|WikiProject Ecology||(Rated C-class, Mid-importance)|
|On September 8, 2013, it was proposed that this article be moved from to . The result of the debate was page moved.|
- 1 A note
- 2 Another note
- 3 Yet another note
- 4 realms?
- 5 emphasis
- 6 Merger
- 7 Confused
- 8 Cleanup
- 9 Ecozones; Biogeographical kingdoms, regions and provinces, biocorology and biocenology
- 10 Map
- 11 Plant geography
- 12 Lack of CEC Ecozones mention/coverage re POV
- 13 Paleartic Anyone?
- 14 Title
- 15 New map
- 16 Requested move
- Yes. In fact the term 'ecozone' is the official term for a large scale biome, and the term 'ecoregion' for a smaller one, but I am not sure if the term 'biome' is in use any more, since these terms are rather better defined...
- For now, cross link like crazy, and use the Ecozone/Ecoregion articles NOT to define 'what they are' but to list 'the ones there are actually on Earth'.
- Another way to say it - a biome is a theoretical thing that we use to find real ecozones and real ecoregions - and potentially we can make artificial biomes... ?
The article says there are eight, but lists only seven. One is missing. Which?
I've noticed that the usage of the words ecozone and ecoregion differ, sometimes ecozone refers to larger areas and sometimes to the smaller ones. The way I have learned it in university, the main biogeographical regions are defined little differetly in zoology and botany, and the usage of only one set for both is not very practical. The way they're now defined here in Wikipedia is not very good, but I'm reluctant to rewrite it because things may be defined differently in other countries. Anyway, the biome refers to certain types of ecosystems, like deserts, savannah, steppes, etc. and it's a different thing than ecoregions/ecozones, which refer to actual areas on Earth. ---Timo Honkasalo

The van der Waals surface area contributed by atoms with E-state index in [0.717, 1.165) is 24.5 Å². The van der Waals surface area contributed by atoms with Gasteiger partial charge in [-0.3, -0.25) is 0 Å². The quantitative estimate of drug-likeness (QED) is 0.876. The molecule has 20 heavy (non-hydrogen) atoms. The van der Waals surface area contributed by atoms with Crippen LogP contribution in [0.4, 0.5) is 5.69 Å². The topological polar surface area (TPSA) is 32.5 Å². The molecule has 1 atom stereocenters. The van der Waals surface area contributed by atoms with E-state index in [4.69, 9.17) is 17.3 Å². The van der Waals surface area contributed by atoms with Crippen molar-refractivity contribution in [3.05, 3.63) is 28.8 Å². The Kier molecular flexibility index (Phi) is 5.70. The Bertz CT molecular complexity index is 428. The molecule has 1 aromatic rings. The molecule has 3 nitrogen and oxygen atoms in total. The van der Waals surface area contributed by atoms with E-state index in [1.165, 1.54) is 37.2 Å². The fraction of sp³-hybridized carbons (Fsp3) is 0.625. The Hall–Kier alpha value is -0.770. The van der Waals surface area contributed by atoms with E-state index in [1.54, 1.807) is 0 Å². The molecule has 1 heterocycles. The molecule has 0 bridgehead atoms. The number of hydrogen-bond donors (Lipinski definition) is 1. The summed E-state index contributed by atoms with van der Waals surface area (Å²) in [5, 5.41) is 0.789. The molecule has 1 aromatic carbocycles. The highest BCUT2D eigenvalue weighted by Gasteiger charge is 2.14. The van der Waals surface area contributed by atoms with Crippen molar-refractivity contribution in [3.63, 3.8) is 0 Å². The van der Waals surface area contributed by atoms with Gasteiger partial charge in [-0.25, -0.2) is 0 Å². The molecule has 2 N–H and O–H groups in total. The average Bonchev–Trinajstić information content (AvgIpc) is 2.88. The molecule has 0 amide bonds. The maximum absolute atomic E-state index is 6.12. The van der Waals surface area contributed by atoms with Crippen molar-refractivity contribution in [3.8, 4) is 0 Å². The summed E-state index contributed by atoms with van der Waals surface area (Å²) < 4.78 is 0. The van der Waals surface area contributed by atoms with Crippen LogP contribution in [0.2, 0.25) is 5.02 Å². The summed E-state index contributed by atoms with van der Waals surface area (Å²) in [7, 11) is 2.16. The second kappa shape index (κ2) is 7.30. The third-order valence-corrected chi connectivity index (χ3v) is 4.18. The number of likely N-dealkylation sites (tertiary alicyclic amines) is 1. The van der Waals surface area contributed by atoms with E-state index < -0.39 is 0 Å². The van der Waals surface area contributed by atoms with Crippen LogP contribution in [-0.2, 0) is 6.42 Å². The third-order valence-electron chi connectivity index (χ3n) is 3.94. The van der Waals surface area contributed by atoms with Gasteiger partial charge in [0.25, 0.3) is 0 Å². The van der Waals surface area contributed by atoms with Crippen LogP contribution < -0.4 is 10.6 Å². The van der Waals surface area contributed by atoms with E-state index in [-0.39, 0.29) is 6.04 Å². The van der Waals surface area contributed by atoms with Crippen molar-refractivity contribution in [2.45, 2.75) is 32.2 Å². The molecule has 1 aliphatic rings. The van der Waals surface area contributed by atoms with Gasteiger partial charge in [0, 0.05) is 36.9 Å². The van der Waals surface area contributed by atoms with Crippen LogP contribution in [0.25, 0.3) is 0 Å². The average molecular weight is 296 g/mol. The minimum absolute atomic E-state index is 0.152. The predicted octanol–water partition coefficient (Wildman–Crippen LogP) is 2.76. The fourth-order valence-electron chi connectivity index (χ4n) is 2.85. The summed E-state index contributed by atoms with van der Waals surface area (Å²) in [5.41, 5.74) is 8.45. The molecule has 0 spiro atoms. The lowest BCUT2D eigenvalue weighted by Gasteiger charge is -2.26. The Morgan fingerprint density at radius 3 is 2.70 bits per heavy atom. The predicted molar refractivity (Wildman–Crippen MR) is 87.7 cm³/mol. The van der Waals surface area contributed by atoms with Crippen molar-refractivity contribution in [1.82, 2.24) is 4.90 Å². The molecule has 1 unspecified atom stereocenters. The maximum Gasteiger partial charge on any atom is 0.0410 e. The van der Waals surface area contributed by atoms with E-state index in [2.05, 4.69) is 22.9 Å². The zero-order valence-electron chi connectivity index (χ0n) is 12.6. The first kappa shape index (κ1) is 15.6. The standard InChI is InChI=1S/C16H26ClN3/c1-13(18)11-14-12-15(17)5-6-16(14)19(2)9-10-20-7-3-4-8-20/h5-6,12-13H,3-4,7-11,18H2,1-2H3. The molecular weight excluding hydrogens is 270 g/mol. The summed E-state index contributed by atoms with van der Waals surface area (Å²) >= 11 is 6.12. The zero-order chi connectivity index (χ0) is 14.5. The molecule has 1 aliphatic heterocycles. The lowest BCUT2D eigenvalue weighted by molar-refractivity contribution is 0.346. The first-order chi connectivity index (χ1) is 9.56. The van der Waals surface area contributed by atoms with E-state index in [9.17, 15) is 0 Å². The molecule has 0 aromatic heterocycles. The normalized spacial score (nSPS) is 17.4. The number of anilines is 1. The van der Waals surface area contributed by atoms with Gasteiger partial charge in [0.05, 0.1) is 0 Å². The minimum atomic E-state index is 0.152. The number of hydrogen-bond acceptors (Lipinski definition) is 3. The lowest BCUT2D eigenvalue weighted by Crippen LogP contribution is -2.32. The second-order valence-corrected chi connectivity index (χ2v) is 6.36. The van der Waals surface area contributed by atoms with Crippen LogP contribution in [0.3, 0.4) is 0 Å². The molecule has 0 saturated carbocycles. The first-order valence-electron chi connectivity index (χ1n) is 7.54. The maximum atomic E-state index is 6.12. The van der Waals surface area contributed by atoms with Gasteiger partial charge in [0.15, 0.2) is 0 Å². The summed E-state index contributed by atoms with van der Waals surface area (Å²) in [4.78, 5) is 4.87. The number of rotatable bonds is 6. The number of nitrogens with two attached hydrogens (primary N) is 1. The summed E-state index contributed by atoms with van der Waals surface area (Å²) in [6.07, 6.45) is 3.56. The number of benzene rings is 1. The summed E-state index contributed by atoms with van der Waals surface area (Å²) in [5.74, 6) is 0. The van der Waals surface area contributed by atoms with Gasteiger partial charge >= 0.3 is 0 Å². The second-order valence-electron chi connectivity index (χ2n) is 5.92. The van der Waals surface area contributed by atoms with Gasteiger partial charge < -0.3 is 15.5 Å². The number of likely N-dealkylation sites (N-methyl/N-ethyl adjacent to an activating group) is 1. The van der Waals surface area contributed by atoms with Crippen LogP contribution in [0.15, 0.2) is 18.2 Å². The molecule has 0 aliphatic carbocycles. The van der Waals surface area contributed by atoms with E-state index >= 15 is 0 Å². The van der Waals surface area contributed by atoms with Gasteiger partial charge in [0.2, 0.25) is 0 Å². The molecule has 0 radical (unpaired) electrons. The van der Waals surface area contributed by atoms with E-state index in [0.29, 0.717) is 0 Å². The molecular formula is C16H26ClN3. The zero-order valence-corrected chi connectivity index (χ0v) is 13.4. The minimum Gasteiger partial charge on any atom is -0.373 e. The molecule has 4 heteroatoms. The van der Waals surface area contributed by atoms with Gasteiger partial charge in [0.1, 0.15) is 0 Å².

I agree. Biome and ecozone do not have the same reference frame at all. The word ecozone appear to be very little used in some countries. However, from what I saw both from the last IUCN and WWF classification systems, the ecozone was first defined from the Udvardo biogeographic realms system, and these are used in other countries.
Yet another note
Note: 'ecoregion' article defines what one is - they are too small to create a map that shows them all effectively - while this article can do so easily with the larger ecozones.
How established is it really that what once were called 'biogeographical realms' are now to be called 'ecozones'? Is the latter really the predominant and preferred designation or only so for ecologists? 220.127.116.11 14:16, 27 Mar 2004 (UTC)
- Besides the fact that first the article says this "According to Schultz (1988, 2000, 2002 and 2005) nine ecozones can be defined" then later talks about 8 regions and in the picture beside it, it shows 6 of the 8 ecozones.
What???? Lsjzl 12:31, 8 June 2006 (UTC)
(See also previous post) The emphasis is stressed too much on conservation ecology than on zoogeography. I would even say that the concepts presented by the separations in Holarctic etc. are only interesting when dealing with vicariance, dispersion, and island biogeography (and other related concepts). Biomes are much more applicative and useful to conservation ecology. Well, that's how I learned it... Phlebas 20:44, May 15, 2005 (UTC)